Artificial intelligence in cybersecurity is an advancement in technology, especially where cyber threats are constantly becoming an issue. Going by the complexity and volume of cyberattacks, combining AI and cybersecurity will together change the game of how organizations are defending against network vulnerabilities.
What is Threat Intelligence?
Threat intelligence, according to Gartner, “is evidence-based knowledge, including context, mechanisms, indicators, implications and actionable advice, about an existing or emerging menace or hazard to assets that can be used to inform decisions regarding the subject’s response to that menace or hazard.”
Like all intelligence, threat intelligence is an upgrade to cyber threat information. A cyber threat analyst can get all information he needs to stay ahead of threats, instantly, and accurately.
How Can Artificial Intelligence Help Threat Intelligence?
According to Norton, the global cost to recover from a security breach is $3.86 million, and it takes more than 190 days to also recover from a security breach.
AI can help manage cyber-risks. For instance, it can help organizations avoid the excess time it takes to recover from a security breach and help prevent financial losses.
Besides that, there are other roles of AI and Machine Learning in security intelligence:
Faster Response Times
Artificial Intelligence can process lots of unstructured information with high efficiency. Additionally, AI can also monitor and learn behaviors faster, thus ensuring more rapid response time, making it easy to prevent any form of cyber threat.
AI can determine threat patterns by leveraging threat intelligence feeds, vulnerability information, device event logs, and contextual data—allowing for proactive and systematic security insights.
Risks of AI in Threat Intelligence
While AI provides lots of benefits for cyber intelligence, security firms should be aware of the risks they’ll probably have to deal with. Take, for instance, hackers are using AI tools to breach users’ data. Because artificial intelligence can be “taught,” hackers can manipulate their way by creating their programs for malicious purposes.
Malware attacks integrated into the AI system have proved effective in some cases. For instance, pairing polymorphic malware with artificial intelligence allows a program to change its code very quickly, making the same program vulnerable. Hackers can also use artificial intelligence to send phishing emails and learn the type of language that works in campaigns that generate clicks. Despite the security risks involved, AI will always identify frequent incidents and solve them.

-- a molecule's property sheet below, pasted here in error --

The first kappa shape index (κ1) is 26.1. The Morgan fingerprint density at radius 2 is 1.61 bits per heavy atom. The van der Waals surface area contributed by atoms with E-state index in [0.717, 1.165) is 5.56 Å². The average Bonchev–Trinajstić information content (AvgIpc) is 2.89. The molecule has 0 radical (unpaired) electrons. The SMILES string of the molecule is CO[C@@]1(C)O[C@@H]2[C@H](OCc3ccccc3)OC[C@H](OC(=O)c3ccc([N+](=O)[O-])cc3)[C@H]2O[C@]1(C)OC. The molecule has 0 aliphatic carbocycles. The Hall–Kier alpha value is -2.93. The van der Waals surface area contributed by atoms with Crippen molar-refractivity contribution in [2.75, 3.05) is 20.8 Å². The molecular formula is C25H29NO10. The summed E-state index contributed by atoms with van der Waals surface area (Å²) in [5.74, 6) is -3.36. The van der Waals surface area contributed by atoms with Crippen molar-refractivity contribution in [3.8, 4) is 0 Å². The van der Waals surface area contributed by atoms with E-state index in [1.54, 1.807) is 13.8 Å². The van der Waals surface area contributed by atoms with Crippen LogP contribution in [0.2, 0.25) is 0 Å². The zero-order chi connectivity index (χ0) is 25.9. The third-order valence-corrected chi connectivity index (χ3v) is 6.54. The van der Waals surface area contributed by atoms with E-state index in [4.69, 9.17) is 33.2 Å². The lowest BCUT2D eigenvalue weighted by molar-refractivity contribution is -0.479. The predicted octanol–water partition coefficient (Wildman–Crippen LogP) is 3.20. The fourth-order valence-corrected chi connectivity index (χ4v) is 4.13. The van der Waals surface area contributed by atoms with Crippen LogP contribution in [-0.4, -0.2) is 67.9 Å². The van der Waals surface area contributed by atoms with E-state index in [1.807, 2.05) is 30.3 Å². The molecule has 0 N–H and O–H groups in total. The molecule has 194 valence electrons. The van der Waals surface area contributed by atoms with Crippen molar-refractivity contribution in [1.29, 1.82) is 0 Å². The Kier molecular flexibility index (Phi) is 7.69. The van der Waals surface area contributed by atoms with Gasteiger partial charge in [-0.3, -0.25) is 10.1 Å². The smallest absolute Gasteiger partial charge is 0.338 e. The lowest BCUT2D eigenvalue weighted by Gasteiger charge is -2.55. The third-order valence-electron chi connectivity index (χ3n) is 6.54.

The Future of AI In Threat Intelligence
Artificial Intelligence has virtually impacted all major modern industries – more specifically in data-driven models, which often fall into the category of deep learning or machine language. As it were, many organizations are focusing on network security, being fully aware of the risks involved in minor or high cyber-attacks. It is also important to note that many organizations are spending billions of dollars collectively on AI services. As a result, it is most likely that there are yet things to be discovered, especially in the cyber threat intelligence space.
As it stands, all AI research efforts are focused on building a specialized Artificial intelligence that can help identify threats faster than before. Security firms should be able to manage and respond to cyber-attacks through advanced cyber threat intelligence program. At the moment, using firewall systems and managing backups require security experts, but it is expected that artificial intelligence will change this traditional method in the future.
Despite the advancement in AI technology, loopholes still exist. Hackers are working hard to beat the way AI works, which is why it takes longer to detect a security breach. It is expected that human programmers will continue to work on deploying new countermeasures to protect data breach, completely independent of human errors.
About CTIA Certification
EC-Council’s CTIA is a specialist-level cyber threat intelligence program intending to help individuals and organizations identify and mitigate risks both from known and unknown threats, and to be able to predict future incidents.
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